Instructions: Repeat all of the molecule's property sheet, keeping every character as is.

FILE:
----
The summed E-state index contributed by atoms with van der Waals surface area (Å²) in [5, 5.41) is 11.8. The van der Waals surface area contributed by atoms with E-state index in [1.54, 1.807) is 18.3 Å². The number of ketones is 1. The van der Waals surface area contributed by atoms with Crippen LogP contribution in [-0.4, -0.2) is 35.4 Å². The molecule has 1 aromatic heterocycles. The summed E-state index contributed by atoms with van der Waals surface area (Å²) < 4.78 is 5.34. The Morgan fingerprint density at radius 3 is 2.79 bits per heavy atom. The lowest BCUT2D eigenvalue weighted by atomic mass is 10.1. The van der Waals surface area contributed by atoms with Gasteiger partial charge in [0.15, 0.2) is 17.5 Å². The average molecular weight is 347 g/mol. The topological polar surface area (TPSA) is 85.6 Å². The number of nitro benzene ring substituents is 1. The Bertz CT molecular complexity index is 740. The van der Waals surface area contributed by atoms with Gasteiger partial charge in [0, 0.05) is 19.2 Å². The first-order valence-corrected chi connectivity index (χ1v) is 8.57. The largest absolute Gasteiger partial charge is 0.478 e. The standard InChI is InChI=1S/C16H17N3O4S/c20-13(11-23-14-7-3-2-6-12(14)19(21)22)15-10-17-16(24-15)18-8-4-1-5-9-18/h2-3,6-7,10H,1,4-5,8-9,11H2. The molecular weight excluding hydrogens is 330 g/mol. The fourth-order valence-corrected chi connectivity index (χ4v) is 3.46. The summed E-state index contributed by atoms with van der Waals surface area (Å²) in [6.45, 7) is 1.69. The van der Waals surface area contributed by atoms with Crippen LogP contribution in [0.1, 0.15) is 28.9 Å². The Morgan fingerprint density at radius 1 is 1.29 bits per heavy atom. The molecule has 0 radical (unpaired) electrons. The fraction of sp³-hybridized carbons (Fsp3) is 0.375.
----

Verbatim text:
The summed E-state index contributed by atoms with van der Waals surface area (Å²) in [5, 5.41) is 11.8. The van der Waals surface area contributed by atoms with E-state index in [1.54, 1.807) is 18.3 Å². The number of ketones is 1. The van der Waals surface area contributed by atoms with Crippen LogP contribution in [-0.4, -0.2) is 35.4 Å². The molecule has 1 aromatic heterocycles. The summed E-state index contributed by atoms with van der Waals surface area (Å²) < 4.78 is 5.34. The Morgan fingerprint density at radius 3 is 2.79 bits per heavy atom. The lowest BCUT2D eigenvalue weighted by atomic mass is 10.1. The van der Waals surface area contributed by atoms with Gasteiger partial charge in [0.15, 0.2) is 17.5 Å². The average molecular weight is 347 g/mol. The topological polar surface area (TPSA) is 85.6 Å². The number of nitro benzene ring substituents is 1. The Bertz CT molecular complexity index is 740. The van der Waals surface area contributed by atoms with Gasteiger partial charge in [0, 0.05) is 19.2 Å². The first-order valence-corrected chi connectivity index (χ1v) is 8.57. The largest absolute Gasteiger partial charge is 0.478 e. The standard InChI is InChI=1S/C16H17N3O4S/c20-13(11-23-14-7-3-2-6-12(14)19(21)22)15-10-17-16(24-15)18-8-4-1-5-9-18/h2-3,6-7,10H,1,4-5,8-9,11H2. The molecular weight excluding hydrogens is 330 g/mol. The fourth-order valence-corrected chi connectivity index (χ4v) is 3.46. The summed E-state index contributed by atoms with van der Waals surface area (Å²) in [6.45, 7) is 1.69. The van der Waals surface area contributed by atoms with Crippen LogP contribution in [0.1, 0.15) is 28.9 Å². The Morgan fingerprint density at radius 1 is 1.29 bits per heavy atom. The molecule has 0 radical (unpaired) electrons. The fraction of sp³-hybridized carbons (Fsp3) is 0.375.